WASHINGTON – The West Wing shouting match was so loud that more than a dozen staffers heard it.
White House press secretary Sarah Huckabee Sanders cursed and yelled at White House counsel Don McGahn during the February confrontation, according to two people familiar with the episode. Misleading statements about the domestic abuse scandal that felled staff secretary Rob Porter had dragged the administration into a maelstrom of chaos and contradictory public statements.
Exasperated, Sanders told McGahn she would not continue to speak for the administration unless she was provided more information about Porter’s situation.
The dispute, which erupted in a hallway outside deputy chief of staff Joe Hagin’s office, was resolved after Sanders received the clarity she sought, the people familiar with the argument said. Hours later, Sanders returned to her lectern to field queries from a skeptical press corps, though her answers still left reporters with more questions.
The moment illustrates the precarious role Sanders has chosen to fill as the public face of the Trump administration — and the doubts about her credibility in representing a president who proudly traffics in mistruths and obfuscations.
Sanders was thrust into an especially harsh limelight over the past week. She was the subject of an acerbic broadside about her “bunch of lies” by comedian Michelle Wolf at the White House Correspondents’ Association dinner. Then she was forced to explain the seemingly inconsistent accounts from her, President Donald Trump and his new personal lawyer, Rudy Giuliani, about the hush money paid to adult-film actress Stormy Daniels. The week was punctuated by an onslaught of commentary about Sanders’ character.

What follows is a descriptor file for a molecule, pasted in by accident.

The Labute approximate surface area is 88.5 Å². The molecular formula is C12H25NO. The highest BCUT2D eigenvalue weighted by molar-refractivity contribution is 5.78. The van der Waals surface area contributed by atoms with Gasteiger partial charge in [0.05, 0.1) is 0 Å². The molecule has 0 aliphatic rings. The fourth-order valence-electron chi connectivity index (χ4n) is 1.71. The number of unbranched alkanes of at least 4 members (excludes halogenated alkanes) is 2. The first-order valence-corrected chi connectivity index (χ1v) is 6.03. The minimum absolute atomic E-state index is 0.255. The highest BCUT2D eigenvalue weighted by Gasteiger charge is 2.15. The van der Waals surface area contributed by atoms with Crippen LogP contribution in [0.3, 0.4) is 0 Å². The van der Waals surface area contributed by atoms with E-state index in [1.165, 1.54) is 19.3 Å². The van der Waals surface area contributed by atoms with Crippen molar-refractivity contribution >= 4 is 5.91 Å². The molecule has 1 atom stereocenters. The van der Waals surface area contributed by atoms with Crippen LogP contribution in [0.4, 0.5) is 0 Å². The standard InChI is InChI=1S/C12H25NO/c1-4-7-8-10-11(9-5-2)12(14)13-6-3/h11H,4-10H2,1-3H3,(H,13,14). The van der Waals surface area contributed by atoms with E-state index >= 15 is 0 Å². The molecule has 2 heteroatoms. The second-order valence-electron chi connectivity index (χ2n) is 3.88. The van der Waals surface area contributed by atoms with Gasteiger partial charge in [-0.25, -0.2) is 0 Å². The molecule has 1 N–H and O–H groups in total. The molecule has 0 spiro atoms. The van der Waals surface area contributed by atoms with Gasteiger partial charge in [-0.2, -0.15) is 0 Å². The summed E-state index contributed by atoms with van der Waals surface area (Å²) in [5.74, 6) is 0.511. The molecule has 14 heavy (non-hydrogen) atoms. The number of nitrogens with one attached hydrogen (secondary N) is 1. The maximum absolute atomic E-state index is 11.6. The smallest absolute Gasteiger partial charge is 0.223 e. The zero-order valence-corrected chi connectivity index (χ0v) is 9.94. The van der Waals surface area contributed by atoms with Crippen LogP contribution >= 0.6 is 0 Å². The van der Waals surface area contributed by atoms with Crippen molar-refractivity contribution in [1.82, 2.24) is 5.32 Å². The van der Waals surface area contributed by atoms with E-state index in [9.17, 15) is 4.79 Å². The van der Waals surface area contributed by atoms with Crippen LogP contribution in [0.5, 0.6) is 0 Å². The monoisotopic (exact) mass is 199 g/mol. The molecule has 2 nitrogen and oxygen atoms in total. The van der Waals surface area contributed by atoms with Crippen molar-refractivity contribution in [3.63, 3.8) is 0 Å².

By virtue of her position, Sanders is inextricably bound in the mistruths of the Trump administration. She is a willing warrior for Trump, and her critics believe she should be held accountable for his utterances — from the untruthful to the racist to the sexist. Since taking office, Trump has made more than 3,000 false or misleading claims, according to an analysis by the Washington Post.
“When the president blithely admits to lying, it makes all those who are paid to repeat and defend his stories liars, as well,” said David Axelrod, a senior White House adviser under former President Barack Obama. “Their credibility is tied to his. It’s a high price to pay for a job, even in the White House.”
Sanders, 35, is no political ingénue. She was raised in the wild-and-wooly politics of Arkansas, the only daughter of former Gov. Mike Huckabee who grew up to work on his two unsuccessful presidential campaigns.
By the time she took over as White House press secretary from Sean Spicer last July, the administration’s penchant for misleading the public at the president’s direction was well-established. At his very first press briefing, Spicer vigorously misrepresented the size of Trump’s inaugural crowds, soaring to national fame as a laughingstock.
Those in Trump’s orbit argue that the attacks on Sanders have been more sustained and more personally vicious than those faced by press secretaries in previous administrations. They argue that in a hyper-polarized nation — and amid the frenzied environment nurtured by a president who is at war with what he calls the fake news media — Sanders has become an unwitting Rorschach test for the opinions of Trump’s critics.
Allies of Sanders say she often pushes back on Trump, who wants her to attack the media even harder and more frequently, and that other administrations have also faced credibility issues.
“It doesn’t matter who holds this job for President Trump, they’re going to be unfairly attacked and ridiculed,” said Jason Miller, a former Trump campaign adviser. “Since Sarah Huckabee Sanders works for President Trump, it seems to be open season on her professionally and personally.”
Sanders declined to be interviewed for this story.